Still don’t believe me?  How do you think Charles Nesson is doing on the Joel Tennebaum trial?  Put aside the fact that he forgot how one dresses for trial.  Do you think it’s significant that Nancy Gertner, as good a judge for Nesson as could possibly be, had her fill of him from the outset:


Indeed, on several occasions “sustained” escaped from Judge Gertner’s lips before Oppenheim even had the chance to object. Chiding Nesson on his frequently unorthodox questions, Judge Gertner at one point told the evidence professor, “I’m just trying to translate this into the Federal Rules of Evidence.” And when Nesson, reacting to a sustained objection, explained what he was trying to “say,” Gertner cut him off: “You’re not supposed to be saying anything. You’re supposed to be asking questions.”
Is Nesson brilliant?  Not if he can’t ask an unobjectionable question.  And this is someone who is supposed to teach evidence to law students?  Scholarship is no excuse for functional imcompetence. 

David Fagundes would do well to keep his bar admission active.  Not just active in terms of paying the freight, but active in reality.  If he wants credibility in the classroom, or even in the law review, there’s only one place to earn it.  It’s not the marble hallways of academia.  It’s the trenches of the courtroom.  At the absolute least, you ought to know where the local courthouse is.

The following is added for practicing lawyers only.  All lawprofs can return now to more scholarly pursuits.  Bye.

Just so you know, some of the lawprofs will come by and read this post.  Chances are slim that they will comment here, or write about it elsewhere.  They hate it when someone like me, a pedestrian lawyer, takes them on.  I get nasty emails, asking me to keep them private, lambasting me for being so mean and confrontational.  Why can’t I be more like them, collegial, and demure.

But they will read the post, if for no reason that to have yet another reason to stick a pin in their voodoo doll of me.  It’s a shame that we can’t have an honest discussion between the scholars and the trench lawyers, but they find our manner offensive and prefer to hide amongst their own where no one will ever say anything mean about them or facially challenge their facile self-deception.

As it’s becoming universally recognized that law schools, aside from its other problems, is becoming increasingly less relevant in producing competent practitioners, this discussion needs to be had.  Until lawprofs are willing to have a real discussion with those who work in the trenches about where it’s failing, nothing will change.  That conversation will not happen until the lawprofs decide to stop hiding from us.  That they can’t handle the confrontational, even vulgar, manner in which we hash things out is part of the problem.  We are lawyers,  Lawyers face challenges head on.  That they refuse to do so demonstrates why their lack of participation in the profession, as well as the discussion, imperils the future of law school.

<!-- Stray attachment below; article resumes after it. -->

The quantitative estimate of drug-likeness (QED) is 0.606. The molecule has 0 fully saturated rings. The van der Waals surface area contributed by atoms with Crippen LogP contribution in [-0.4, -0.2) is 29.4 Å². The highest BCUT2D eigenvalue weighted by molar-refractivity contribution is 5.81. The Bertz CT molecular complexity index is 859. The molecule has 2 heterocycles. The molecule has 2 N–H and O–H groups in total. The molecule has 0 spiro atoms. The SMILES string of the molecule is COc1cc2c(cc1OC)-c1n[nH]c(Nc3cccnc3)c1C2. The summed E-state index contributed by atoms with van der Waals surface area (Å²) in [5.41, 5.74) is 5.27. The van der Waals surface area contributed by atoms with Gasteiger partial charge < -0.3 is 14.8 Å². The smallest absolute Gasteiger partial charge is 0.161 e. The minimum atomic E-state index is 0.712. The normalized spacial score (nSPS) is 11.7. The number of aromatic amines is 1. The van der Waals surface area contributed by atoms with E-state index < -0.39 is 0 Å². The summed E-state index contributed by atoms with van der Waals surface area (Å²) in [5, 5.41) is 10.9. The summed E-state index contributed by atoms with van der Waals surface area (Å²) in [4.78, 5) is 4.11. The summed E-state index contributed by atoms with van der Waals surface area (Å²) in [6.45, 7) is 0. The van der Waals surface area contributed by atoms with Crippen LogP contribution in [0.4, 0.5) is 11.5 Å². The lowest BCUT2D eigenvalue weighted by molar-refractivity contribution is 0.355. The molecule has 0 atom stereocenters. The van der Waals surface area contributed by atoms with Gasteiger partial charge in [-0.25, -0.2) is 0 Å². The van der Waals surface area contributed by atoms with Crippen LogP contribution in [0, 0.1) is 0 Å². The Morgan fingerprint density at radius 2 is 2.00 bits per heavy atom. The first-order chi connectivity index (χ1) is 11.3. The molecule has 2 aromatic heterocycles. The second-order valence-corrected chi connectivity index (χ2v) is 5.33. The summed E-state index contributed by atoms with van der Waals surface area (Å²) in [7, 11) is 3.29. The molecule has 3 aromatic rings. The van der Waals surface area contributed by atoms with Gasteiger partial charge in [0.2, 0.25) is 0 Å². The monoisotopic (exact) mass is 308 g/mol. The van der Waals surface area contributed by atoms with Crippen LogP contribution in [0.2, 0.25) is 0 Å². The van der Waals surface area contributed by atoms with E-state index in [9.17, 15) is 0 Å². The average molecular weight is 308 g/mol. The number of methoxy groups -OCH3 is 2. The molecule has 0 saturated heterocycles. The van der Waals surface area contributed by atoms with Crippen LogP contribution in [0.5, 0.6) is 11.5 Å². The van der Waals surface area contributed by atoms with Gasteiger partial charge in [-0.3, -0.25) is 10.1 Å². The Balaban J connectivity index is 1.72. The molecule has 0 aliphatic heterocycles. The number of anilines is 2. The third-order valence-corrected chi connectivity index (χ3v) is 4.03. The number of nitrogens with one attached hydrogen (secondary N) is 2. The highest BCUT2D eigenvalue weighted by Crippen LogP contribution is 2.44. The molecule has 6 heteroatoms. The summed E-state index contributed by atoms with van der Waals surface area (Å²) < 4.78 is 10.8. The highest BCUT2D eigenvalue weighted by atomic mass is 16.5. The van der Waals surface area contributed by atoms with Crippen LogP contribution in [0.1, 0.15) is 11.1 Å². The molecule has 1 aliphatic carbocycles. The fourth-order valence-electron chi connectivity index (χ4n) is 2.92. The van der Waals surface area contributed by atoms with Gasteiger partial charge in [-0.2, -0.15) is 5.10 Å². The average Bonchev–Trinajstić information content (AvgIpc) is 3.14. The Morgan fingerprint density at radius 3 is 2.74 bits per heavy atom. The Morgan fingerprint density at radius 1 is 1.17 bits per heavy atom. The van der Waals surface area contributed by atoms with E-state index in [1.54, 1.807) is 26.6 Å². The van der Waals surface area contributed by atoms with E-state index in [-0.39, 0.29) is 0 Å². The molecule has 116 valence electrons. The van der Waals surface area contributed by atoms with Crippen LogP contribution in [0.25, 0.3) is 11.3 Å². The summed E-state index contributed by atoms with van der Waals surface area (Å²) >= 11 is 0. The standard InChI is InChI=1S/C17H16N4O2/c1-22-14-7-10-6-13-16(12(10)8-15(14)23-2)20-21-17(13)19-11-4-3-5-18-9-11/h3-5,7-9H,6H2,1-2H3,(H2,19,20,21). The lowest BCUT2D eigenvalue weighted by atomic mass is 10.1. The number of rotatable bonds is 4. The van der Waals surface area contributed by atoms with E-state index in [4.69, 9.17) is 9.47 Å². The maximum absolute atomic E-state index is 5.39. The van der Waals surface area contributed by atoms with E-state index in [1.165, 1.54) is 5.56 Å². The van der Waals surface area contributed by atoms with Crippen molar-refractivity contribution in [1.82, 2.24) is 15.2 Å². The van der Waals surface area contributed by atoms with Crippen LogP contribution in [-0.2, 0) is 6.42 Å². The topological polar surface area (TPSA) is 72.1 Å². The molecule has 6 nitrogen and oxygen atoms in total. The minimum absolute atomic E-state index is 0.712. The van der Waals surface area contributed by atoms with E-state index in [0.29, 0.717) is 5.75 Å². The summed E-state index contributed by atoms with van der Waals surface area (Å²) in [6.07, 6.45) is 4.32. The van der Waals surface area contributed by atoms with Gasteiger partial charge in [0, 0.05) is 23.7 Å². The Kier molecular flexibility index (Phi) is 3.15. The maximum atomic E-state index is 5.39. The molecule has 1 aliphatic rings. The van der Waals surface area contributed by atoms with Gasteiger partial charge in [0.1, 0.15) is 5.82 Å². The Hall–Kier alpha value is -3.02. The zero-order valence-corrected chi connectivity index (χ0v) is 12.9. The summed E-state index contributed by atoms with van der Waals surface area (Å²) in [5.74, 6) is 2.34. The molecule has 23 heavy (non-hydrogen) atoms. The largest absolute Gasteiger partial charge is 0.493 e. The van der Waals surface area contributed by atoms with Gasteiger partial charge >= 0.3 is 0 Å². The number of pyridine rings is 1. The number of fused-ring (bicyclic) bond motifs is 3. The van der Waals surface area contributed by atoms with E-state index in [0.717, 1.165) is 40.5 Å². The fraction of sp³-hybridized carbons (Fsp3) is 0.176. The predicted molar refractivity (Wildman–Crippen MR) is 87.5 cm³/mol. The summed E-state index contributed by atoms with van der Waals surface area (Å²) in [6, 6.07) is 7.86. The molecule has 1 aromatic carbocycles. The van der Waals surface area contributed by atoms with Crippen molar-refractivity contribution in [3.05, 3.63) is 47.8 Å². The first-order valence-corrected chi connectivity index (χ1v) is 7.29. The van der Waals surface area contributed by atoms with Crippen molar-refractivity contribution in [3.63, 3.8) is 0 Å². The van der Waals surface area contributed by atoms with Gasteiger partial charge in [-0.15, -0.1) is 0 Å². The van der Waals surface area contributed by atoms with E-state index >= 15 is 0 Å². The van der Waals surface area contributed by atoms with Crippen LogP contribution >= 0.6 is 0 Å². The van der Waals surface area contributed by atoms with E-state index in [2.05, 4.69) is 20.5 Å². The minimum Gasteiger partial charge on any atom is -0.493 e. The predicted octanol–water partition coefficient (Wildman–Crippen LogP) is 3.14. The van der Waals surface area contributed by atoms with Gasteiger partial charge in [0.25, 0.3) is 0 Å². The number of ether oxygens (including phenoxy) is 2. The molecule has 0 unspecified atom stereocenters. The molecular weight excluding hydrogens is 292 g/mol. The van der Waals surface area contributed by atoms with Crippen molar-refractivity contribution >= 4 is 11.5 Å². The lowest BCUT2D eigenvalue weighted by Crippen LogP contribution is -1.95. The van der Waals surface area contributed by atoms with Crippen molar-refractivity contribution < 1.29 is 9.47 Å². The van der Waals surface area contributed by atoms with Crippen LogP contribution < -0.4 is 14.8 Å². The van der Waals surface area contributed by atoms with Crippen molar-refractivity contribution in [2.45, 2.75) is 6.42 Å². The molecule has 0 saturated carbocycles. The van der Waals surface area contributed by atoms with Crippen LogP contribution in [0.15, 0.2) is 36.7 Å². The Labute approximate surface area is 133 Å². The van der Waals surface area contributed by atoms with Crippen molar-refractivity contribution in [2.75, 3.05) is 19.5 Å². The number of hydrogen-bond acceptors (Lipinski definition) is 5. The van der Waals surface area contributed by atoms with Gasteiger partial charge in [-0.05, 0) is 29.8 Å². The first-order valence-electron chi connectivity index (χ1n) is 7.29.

So when you see that no lawprof respond, don’t assume they know nothing about this post.  They do.  Know that they have chosen to hide their sensitive heads in the sand and refuse to acknowledge that there is a whole bunch of practicing lawyers who aren’t impressed with how they’ve chosen to put their brilliance to use.  And that’s why law schools can’t produce functional lawyers.


I may be too hard on them, but somebody has to call them on this nonsense.

Update:  Rick Bales, a lawprof at Chase Law School, Northern Kentucky University, left this comment to David’s post:


As privileged members of a distinguished profession, I believe we are ethically obligated to provide pro bono representation to those less fortunate. It is doubly true because we serve as role models for our students. In most states, however, we cannot perform pro bono legal work without a bar license. This, I believe, is reason enough to get a bar license in the jurisdiction in which you teach.
Rick Bales is my hero.  I believe that Chase Law School has just hit Number 1 in USN&WR, and Bales is up for a Nobel Prize.  Or at least a Greenfield Prize.  I’m naming my next kid after him.  Maybe even my next two kids.  Or more.

6 thoughts on “Those Who Don’t, Teach (Update)

  1. Dr. SunWolf

    [Wobbly stance, part of one foot in the law school, foot-and-a-half as a professor/social scientist for undergrads, former surviving criminal defense attorney.